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Rare Nature Moments in Hawaii and Cheap Beer

February 26, 2012 | Comments: 0 | Views: 148

The Hawaiian islands are the most isolated land mass in the world, but you would never realize this standing in the middle of Waikiki. As much as I tried to avoid this area during my two years of graduate school in Honolulu, I often found myself there for one reason or another. Hawaii also arguably has more endemic species (those found only in one place) than any other place in the world, but habitat destruction and invasive species are quickly making this phenomenon a thing of the past.

One of the most popular tourist trips to take in Waikiki is a giant catamaran ride around the bay. Against my better judgement and with the convincing smile of a beautiful Indian woman, I decided to take a catamaran tour one sunny day. There were about 40 people stuffed onto the boat, which was equipped with a full open bar and lot of rail space to view the beauty of the Pacific and whatever marine life decided to show itself. After several glasses of champagne and several well-known island tunes, the trip was entertaining, but rather uneventful until I spotted something unusual in the distance. It was a large whale and it was coming closer. It is fairly common to see whales at a distance in Hawaii, but much less so to have a close encounter with the world's largest mammal. No one else on the boat seemed to notice the beautiful beast for a while until we started coming closer to it. Once a few more people had taken notice of the whale, everyone swarmed the side of the boat closest to the creature and to our surprise the intoxicated boat captain headed directly towards it! As we got closer, I became concerned that we might hurt the whale, but we kept barreling forward.

Peak moments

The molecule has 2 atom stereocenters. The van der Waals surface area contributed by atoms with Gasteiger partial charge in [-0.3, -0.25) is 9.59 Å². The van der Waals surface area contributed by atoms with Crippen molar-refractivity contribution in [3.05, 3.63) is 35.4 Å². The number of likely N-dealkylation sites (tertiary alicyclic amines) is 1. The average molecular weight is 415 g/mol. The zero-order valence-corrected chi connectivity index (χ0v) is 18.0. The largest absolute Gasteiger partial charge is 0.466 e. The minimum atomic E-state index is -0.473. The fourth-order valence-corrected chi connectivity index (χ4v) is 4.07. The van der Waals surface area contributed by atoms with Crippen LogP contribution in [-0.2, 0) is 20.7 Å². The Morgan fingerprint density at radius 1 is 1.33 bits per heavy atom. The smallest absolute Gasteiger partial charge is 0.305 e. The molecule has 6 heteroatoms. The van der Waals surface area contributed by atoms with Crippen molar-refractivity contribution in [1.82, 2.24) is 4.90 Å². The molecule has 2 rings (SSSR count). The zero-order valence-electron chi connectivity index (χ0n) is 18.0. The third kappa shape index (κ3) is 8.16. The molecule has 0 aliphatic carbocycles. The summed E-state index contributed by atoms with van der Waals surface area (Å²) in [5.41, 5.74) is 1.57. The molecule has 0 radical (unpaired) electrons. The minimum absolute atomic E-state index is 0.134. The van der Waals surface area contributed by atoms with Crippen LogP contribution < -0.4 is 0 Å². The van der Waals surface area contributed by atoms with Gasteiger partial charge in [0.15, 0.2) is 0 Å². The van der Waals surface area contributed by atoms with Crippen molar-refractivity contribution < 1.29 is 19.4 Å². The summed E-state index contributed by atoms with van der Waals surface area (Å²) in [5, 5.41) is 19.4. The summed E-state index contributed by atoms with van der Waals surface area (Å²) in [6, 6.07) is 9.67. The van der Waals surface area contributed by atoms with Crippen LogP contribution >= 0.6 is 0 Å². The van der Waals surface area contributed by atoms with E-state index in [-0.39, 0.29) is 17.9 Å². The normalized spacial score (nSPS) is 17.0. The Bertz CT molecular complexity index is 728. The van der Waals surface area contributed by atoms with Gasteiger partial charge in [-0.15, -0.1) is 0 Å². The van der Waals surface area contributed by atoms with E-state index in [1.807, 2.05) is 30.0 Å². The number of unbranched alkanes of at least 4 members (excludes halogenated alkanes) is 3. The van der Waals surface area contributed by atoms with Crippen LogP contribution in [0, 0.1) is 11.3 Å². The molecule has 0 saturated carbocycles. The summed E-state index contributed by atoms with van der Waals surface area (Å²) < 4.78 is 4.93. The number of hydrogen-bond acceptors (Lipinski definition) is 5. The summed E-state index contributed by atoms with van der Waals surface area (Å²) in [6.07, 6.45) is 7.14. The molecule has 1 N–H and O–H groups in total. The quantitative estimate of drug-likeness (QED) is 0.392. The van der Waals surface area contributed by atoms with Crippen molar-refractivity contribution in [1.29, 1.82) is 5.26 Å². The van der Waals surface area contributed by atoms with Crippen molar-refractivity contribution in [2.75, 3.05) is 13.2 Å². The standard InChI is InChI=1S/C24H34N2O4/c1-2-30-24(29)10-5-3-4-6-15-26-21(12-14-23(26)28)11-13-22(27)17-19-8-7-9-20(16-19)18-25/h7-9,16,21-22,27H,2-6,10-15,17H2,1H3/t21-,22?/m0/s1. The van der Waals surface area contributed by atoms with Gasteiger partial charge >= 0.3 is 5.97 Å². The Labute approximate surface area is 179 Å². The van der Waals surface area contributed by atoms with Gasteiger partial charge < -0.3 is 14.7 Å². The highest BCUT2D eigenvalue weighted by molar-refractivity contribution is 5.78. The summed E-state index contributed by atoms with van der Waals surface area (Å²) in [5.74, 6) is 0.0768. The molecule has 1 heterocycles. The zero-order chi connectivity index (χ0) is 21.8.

At this point, everyone on the boat was hanging off the edge trying to get a glimpse of the whale and it did not seem to be bothered by how close we were. When we got close enough to almost touch the whale, everyone stopped talking and a sense of awe fell over the crowd. Just as we were at the closest point to the whale, some guy belted out in a drunken voice, "Pour some beer on it!" I had to process what he said for a second to make sure my ears were not deceiving me. Then he said it again. Most of the people thought it was pretty funny, but I could not believe that in such an amazing moment, this was the most inspiring thing he could say. I continued to ponder the wise words of this drunk tourist after we reached the shore and realized that they were both mindlessly funny and disturbing. Are we really so lost in our urban and suburban cultures that this is how best we to know to interact with the natural world?

Hawaii is particularly effected by environmental problems such as invasive species and habitat destruction because it is small and isolated. Native plants and animals on Hawaii evolved without large predators that are present on continents and thus never developed defense mechanisms like thorns and poisons. When a foreign species such as a rat is introduced, it multiplies quickly and causes much destruction because it has no or few predators on the islands to regulate its spread. This means that we must be particularly cautious about bringing any foreign plants or animals into the islands.

Doing our part

The question we must ask ourselves is are we going to take the approach of "pour some beer on it" whenever we see something new in nature or are we going to take the time to respect and understand the natural world. The answer to this question determines the fate of many other creatures that inhabit the planet with us and ultimately our own fate as well. Some of the biggest threats to whales today include habitat loss, noise pollution and chemicals in the oceans and climate change. We can all do our part to help by disposing properly of our wastes and buying products made locally to decrease the amount of shipping, which causes noise pollution.

Justin Taylor Do not pour beer on the whale, please!

Source: EzineArticles
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